The Ohio Ballot Board approved language Thursday for a fall measure seeking to establish abortion access as a fundamental right, but one Democratic member blasted it as “rife with misleading and defective language.”
Key among opponents’ objections is language developed by Republican Secretary of State Frank LaRose, an abortion opponent, amid warnings the language could face a legal challenge even before the proposal goes before Ohio voters in November.
Among the new language, the word “fetus” in the Democrats’ proposal was changed to “unborn child” in the ballot measure.
The original summary language seeks to assure access to abortion through what is called viability, when the fetus is able to survive outside the womb. It stated, “abortion may be prohibited after fetal viability,” but not in cases where a treating physician deems the procedure necessary to protect the life or health of the pregnant person.
LaRose’s summary turned that section on its head. It now says the amendment would “always allow an unborn child to be aborted at any stage of pregnancy, regardless of viability if, in the treating physician’s determination” the life and health exception applies.
“The entire summary is propaganda,” said Lauren Blauvelt, co-chair of Ohioans United for Reproductive Rights.
She noted that the state’s Republican attorney general, Dave Yost, certified the group’s original wording as fair and accurate and that 700,000 Ohioans read it when they signed petitions to get the measure on the fall ballot.
“The amendment that is put forward is clear about reproductive freedom and reproductive health care decisions that Ohioans should be able to make for themselves, and that is ultimately what the vote in November will be about,” she said.
The measure, as initially envisioned, seeks to establish “a fundamental right to reproductive freedom” with “reasonable limits.”
In language similar to a constitutional amendment that Michigan voters approved last November, it would require restrictions imposed past a fetus’ viability outside the womb — which is typically around the 24th week of pregnancy and long the standard under Roe v. Wade — the landmark case that assured nationwide abortion access until it was overturned by the U.S. Supreme Court in June 2022.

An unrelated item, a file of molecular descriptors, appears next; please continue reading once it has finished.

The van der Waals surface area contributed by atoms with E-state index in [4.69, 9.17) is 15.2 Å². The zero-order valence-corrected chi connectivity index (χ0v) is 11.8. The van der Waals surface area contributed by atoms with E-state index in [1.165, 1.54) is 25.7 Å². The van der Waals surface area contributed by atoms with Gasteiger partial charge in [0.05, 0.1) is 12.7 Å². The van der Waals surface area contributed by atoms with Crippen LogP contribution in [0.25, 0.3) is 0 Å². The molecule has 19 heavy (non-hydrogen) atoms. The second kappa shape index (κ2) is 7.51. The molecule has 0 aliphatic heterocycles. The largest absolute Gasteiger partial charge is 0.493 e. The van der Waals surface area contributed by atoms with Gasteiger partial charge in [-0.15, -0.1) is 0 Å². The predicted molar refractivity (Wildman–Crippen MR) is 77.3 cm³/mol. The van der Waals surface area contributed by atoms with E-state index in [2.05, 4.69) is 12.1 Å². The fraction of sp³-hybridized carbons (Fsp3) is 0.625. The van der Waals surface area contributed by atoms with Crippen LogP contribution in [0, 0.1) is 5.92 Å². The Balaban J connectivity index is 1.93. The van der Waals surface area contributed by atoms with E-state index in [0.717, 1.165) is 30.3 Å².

LaRose stood by the summary at the meeting, emphasizing that the full text of the amendment would be available at polling locations and published in newspapers statewide.
Ohio Right to Life President Mike Gonidakis, leader of the state’s oldest and largest anti-abortion group, complimented the language. He said it does a better job than the original at conveying the sweep of the abortion amendment’s reach.
LaRose has labeled the abortion question Issue 1, the same as an August ballot measure to limit citizens’ ability to amend the Ohio Constitution that turned out to be wildly unpopular with voters. The amendment was defeated 57% to 43%.
This fall’s Issue 2 will be a proposal to legalize recreational marijuana, whose ballot language cleared the committee Thursday without discussion.
Gonidakis, a key champion of the August amendment to raise the threshold for constitutional changes to 60%, said educating voters on the transposition of the ballot labels will be a challenge.
“The most unique thing that we have going now is that I just spent 90 days tellling everyone to vote ‘yes’ on Issue 1, now we’re going to be telling everyone to vote ‘no’ on Issue 1,” he said. “So, we have our work cut out for us, but we know at the end of the day this is a bridge too far even for pro-choice Ohioans.”
Blauvelt said she’s not worried.
“We’re excited to continue talking to all Ohio voters about voting ‘yes’ in November,” she said.